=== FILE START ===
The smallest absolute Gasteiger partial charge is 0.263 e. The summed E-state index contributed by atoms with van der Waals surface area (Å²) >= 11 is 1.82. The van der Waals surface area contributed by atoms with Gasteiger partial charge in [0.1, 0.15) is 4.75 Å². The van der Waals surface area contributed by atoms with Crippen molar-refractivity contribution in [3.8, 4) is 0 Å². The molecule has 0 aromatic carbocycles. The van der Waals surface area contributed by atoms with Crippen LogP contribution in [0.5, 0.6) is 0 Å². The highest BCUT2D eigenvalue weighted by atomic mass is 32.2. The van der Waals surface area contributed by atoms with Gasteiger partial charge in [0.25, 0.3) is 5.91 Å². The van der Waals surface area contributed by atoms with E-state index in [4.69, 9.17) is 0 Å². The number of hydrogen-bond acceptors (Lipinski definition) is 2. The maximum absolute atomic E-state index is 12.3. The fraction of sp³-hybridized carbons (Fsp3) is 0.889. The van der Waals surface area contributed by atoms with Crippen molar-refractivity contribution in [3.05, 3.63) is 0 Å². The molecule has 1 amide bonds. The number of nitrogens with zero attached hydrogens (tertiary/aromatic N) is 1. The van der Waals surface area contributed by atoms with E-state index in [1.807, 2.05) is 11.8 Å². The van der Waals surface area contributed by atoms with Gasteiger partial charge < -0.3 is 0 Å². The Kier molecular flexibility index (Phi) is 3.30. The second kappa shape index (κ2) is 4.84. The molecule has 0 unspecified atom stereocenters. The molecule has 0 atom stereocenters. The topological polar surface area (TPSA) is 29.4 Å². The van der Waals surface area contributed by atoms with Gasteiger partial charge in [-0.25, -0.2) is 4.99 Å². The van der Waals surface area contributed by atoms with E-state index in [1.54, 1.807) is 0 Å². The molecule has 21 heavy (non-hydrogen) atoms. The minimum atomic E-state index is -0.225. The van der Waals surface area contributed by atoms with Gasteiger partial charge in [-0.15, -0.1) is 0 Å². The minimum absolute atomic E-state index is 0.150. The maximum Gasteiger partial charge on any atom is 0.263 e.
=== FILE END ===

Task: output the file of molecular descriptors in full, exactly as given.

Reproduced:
The smallest absolute Gasteiger partial charge is 0.263 e. The summed E-state index contributed by atoms with van der Waals surface area (Å²) >= 11 is 1.82. The van der Waals surface area contributed by atoms with Gasteiger partial charge in [0.1, 0.15) is 4.75 Å². The van der Waals surface area contributed by atoms with Crippen molar-refractivity contribution in [3.8, 4) is 0 Å². The molecule has 0 aromatic carbocycles. The van der Waals surface area contributed by atoms with Crippen LogP contribution in [0.5, 0.6) is 0 Å². The highest BCUT2D eigenvalue weighted by atomic mass is 32.2. The van der Waals surface area contributed by atoms with Gasteiger partial charge in [0.25, 0.3) is 5.91 Å². The van der Waals surface area contributed by atoms with E-state index in [4.69, 9.17) is 0 Å². The number of hydrogen-bond acceptors (Lipinski definition) is 2. The maximum absolute atomic E-state index is 12.3. The fraction of sp³-hybridized carbons (Fsp3) is 0.889. The van der Waals surface area contributed by atoms with Crippen molar-refractivity contribution in [3.05, 3.63) is 0 Å². The molecule has 1 amide bonds. The number of nitrogens with zero attached hydrogens (tertiary/aromatic N) is 1. The van der Waals surface area contributed by atoms with E-state index in [1.807, 2.05) is 11.8 Å². The van der Waals surface area contributed by atoms with Gasteiger partial charge < -0.3 is 0 Å². The Kier molecular flexibility index (Phi) is 3.30. The second kappa shape index (κ2) is 4.84. The molecule has 0 unspecified atom stereocenters. The molecule has 0 atom stereocenters. The topological polar surface area (TPSA) is 29.4 Å². The van der Waals surface area contributed by atoms with Gasteiger partial charge in [-0.25, -0.2) is 4.99 Å². The van der Waals surface area contributed by atoms with E-state index in [1.54, 1.807) is 0 Å². The molecule has 21 heavy (non-hydrogen) atoms. The minimum atomic E-state index is -0.225. The van der Waals surface area contributed by atoms with Gasteiger partial charge in [-0.15, -0.1) is 0 Å². The minimum absolute atomic E-state index is 0.150. The maximum Gasteiger partial charge on any atom is 0.263 e.